The mission moved forward at the expense of an Orbcomm communications satellite, which was riding in the “trunk” of the Falcon 9 rocket. An engine failure on the way up meant that the satellite was released in too low an orbit, and some industry experts think the stranded probe has now re-entered Earth’s atmosphere. (Update: Orbcomm has confirmed that the satellite has deorbited.)
The episode provides a salutary lesson for space entrepreneurs hoping to launch small satellites as secondary payloads on Falcon 9 flights. Emerging commercial space-flight firms such as Planetary Resources, the wannabe asteroid miners, believe such ride shares will be one economic way to deploy their constellations of rock-spotting telescopes and deep-space probes.
But as the name suggests, secondary payloads will take a back seat to the primary mission, SpaceX has confirmed. That’s especially so when the main mission involves approaching a crewed spacecraft like the ISS, where safety is paramount.
The Orbcomm loss comes on the heels of a SpaceX presentation on secondary payloads given last week at the International Astronautical Congress in Naples, Italy. There, mission manager Dustin Doud gave a paper on the dedicated payload bay beneath the Dragon capsule and what people can expect from a secondary satellite launch.
In his paper, Doud says:
“Falcon 9 offers breakthrough reliability because the nine Merlin engines that power the first stage offer engine-out redundancy. In fact, Falcon 9 is the first American launch vehicle since the Saturn V to offer such redundancy and reliability.”
Flying unperturbed when an engine fails is a marvel of engineering – something that would have brought down earlier rockets.
The Dragon capsule coupled to the ISS (Image: NASA)
But when redundancy was put to the test in this week’s launch, the outcome was less than ideal. A couple of minutes after the nine-engine Falcon 9 rocket lifted off, a pressure drop on one engine caused it to shut down. Falcon 9’s software automatically recomputed its ascent profile to cope with having just eight engines. That meant it burned the remaining engines for longer than planned to stay on course and intercept the space station, flying at around 410 kilometres above Earth.
The new trajectory used slightly more fuel, and the second-stage burn that was supposed to loft Orbcomm’s satellite into its operational orbit of 750 kilometres was called off, to protect the space station.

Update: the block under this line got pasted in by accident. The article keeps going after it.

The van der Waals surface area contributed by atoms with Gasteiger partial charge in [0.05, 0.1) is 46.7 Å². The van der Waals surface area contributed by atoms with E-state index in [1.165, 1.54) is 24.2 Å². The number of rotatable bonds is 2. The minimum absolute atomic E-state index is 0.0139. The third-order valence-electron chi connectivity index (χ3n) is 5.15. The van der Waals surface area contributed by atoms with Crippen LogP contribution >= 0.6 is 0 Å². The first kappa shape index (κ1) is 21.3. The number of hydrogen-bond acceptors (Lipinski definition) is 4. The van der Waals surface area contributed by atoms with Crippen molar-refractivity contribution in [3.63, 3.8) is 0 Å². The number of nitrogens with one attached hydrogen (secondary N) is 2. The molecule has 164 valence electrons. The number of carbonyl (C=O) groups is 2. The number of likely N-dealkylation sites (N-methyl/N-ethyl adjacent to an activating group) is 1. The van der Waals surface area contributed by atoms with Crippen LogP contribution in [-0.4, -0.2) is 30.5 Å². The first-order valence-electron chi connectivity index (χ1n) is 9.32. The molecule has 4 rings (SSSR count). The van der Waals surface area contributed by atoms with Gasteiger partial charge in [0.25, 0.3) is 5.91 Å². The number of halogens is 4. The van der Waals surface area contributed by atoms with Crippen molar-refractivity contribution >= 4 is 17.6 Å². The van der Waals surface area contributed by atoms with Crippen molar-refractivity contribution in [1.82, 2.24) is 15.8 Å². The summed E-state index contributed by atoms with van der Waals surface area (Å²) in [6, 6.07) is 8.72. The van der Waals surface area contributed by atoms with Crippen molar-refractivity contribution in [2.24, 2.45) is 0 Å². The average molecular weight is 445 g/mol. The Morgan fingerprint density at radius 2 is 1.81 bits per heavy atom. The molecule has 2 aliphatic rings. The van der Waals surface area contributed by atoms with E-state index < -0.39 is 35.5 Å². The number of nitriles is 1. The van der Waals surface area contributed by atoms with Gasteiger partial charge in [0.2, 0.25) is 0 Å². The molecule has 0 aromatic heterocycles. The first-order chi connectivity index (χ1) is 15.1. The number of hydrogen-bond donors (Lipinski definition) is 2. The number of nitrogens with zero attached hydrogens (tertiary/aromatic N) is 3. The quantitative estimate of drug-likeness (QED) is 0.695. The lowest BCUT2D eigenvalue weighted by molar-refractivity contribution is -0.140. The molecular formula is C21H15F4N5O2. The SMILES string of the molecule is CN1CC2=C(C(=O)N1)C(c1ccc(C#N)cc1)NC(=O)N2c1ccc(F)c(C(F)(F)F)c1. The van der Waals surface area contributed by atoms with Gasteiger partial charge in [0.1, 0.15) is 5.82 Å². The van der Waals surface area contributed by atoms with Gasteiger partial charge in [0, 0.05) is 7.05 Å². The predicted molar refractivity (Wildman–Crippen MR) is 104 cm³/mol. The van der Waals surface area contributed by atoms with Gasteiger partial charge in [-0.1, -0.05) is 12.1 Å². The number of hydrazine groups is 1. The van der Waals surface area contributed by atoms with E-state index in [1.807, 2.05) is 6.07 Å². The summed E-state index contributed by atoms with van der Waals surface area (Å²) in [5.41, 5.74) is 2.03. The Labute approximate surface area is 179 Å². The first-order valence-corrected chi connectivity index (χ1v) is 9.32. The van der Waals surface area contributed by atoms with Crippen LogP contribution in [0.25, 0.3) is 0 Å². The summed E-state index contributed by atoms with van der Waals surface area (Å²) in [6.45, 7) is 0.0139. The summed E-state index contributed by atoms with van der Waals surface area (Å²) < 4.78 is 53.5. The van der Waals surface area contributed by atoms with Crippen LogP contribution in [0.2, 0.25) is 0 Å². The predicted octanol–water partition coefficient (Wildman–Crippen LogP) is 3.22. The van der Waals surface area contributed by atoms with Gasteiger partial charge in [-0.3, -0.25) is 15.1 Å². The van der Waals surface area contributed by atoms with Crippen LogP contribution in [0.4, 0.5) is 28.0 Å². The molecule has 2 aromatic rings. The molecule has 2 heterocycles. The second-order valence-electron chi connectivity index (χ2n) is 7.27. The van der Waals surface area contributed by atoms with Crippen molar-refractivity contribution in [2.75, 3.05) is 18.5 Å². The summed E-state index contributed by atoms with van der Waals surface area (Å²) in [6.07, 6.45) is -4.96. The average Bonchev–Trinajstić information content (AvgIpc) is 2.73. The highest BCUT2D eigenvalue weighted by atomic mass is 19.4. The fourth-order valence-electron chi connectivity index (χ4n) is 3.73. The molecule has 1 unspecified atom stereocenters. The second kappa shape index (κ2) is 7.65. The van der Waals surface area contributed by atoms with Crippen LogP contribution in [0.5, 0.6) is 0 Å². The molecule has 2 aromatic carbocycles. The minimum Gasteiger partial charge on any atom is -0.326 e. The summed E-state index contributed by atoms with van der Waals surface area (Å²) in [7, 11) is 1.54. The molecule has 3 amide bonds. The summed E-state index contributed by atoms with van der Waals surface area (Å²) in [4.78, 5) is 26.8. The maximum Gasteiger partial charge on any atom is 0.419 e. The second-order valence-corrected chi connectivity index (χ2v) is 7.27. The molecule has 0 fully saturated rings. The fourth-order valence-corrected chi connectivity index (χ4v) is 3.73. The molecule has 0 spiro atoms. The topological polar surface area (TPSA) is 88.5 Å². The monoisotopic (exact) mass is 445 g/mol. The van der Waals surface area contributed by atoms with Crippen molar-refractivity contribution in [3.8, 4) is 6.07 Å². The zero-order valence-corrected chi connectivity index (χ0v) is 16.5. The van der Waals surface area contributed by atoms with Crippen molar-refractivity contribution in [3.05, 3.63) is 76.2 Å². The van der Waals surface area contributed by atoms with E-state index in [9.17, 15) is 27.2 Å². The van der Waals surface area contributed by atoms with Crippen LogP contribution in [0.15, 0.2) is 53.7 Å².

“While there was sufficient fuel on board to [lift the satellite], the liquid oxygen on board was only enough to achieve a roughly 95 per cent likelihood of completing the second burn, so Falcon 9 did not attempt a restart,” says SpaceX spokesperson Katherine Nelson.
The event highlights the fact that redundancy measures are no guarantee that firms hitching future rides won’t find their equipment lost in space – at least when crewed spacecraft are involved.
“The priority here was to protect the space station,” says Nelson of this week’s event. “Very few secondary missions will be space station missions.”
Update: Nelson of SpaceX has elaborated on the conditions presented to Orbcomm to fly as a secondary payload during this week’s ISS mission:
“While you rightfully point out that the second stage burn did not happen because of pre-planned NASA safety gate designed to protect the space station, it is also important to note that Orbcomm understood and accepted from the beginning that there was a high risk of their satellite remaining at the Dragon insertion orbit. Orbcomm requested that SpaceX carry one of their small satellites (weighing a few hundred pounds vs Dragon at over 12000 pounds) on this flight so that they could gather test data before we launch their full constellation next year. The higher the orbit, the more test data they can gather, so they requested that we attempt to restart and raise altitude. NASA agreed to allow that, but only on condition that there be substantial propellant reserves, since the orbit would be close to the Space Station. SpaceX would not have agreed to fly their satellite otherwise, since this was not part of the core mission and there was a known, material risk of no altitude raise.”
Syndicated content: Paul Marks, New Scientist